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Laugh, Don’t Cry: Chick Flicks Are Sci-Fi Sub-Genre, Female Stereotypes Still Depressing in Media

Laugh, Don't Cry: Chick Flicks Are Sci-Fi Sub-Genre, Female Stereotypes Still Depressing in Media

The Office actress-writer Mindy Kaling’s “Flick Chicks: A guide to women in the movies” in the The New Yorker takes a humorous look at a depressing subject.

Based on what she’s learned in the industry, the actress foresees movies such as Crest Whitestrips, Streptococcus vs. Candidiasis, Human Quilt and Bananagrams 3D (oh, goody: call this series Movies That Make Me Want to Live Under A Rock). Kaling also professes her love for romantic comedies, which–while “essentially an admission of mild stupidity”–is not exactly the confession you’d expect:

“I regard romantic comedies as a subgenre of sci-fi, in which the world operates according to different rules than my regular human world. For me, there is no difference between Ripley from Alien and any Katherine Heigl character. They are equally implausible. They’re all participating in a similar level of fakey razzle-dazzle, and I enjoy every second of it.”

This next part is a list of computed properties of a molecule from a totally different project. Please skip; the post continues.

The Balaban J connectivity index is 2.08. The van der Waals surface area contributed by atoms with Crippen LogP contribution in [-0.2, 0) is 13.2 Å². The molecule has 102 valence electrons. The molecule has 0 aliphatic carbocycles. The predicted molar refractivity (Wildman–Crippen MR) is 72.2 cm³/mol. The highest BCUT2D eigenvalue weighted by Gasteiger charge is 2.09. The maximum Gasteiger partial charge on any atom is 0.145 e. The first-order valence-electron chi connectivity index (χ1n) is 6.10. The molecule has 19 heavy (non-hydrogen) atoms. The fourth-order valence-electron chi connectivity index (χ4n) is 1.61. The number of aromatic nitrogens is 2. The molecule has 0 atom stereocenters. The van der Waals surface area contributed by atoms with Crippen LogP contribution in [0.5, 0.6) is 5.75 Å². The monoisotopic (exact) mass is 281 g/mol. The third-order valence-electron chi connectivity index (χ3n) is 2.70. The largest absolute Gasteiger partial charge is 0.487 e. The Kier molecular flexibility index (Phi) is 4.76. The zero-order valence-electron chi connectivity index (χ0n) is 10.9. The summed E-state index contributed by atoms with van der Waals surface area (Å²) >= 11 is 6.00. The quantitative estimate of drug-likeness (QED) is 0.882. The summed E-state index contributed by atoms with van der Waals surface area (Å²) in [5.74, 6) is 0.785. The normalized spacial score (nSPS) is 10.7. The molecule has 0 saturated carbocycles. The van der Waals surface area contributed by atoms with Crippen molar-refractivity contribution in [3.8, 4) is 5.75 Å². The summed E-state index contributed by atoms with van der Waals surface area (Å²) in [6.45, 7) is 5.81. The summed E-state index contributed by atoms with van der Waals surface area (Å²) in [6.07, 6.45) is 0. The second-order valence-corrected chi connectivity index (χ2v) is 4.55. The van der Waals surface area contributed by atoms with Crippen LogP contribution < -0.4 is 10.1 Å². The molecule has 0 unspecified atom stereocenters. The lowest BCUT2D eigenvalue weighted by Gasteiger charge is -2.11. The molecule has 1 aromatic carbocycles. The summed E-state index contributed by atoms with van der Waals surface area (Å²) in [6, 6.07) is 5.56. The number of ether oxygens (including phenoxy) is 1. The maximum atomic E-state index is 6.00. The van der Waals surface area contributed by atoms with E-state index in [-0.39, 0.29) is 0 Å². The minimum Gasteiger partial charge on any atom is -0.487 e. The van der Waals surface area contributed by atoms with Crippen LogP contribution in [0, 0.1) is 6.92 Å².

As with sci-fi, there are also female prototypes in the romantic comedy genre that don’t actually exist in reality: The Klutz, The Ethereal Weirdo, The Woman Who Is Obsessed with Her Career and Is No Fun at All, The Forty-two-Year-Old Mother of the Thirty-Year-Old Male Lead, The Sassy Best Friend, The Skinny Woman Who Is Beautiful and Toned but Also Gluttonous and Disgusting, The Woman Who Works in an Art Gallery.

This article, among the many we’ve posted on women in the media (see below), makes us laugh– instead of crying.

What Comparing Bridesmaids and The Hangover Reveals About Hollywood’s Gender Problem

Gender Imbalance in Media, Geena Davis, Broken Models of Masculinity & Femininity

Prom Early Reviews: Formulaic Tween Fantasy Flick or Stereotype Reinforcer?

Anna Faris and Women at the Movies: Not a Pretty Picture

More Than Just Funny: How Women Took Comedy by the Balls

Geena Davis, Callie Khouri and Mimi Polk Gitlin Talk Thelma & Louise at 20

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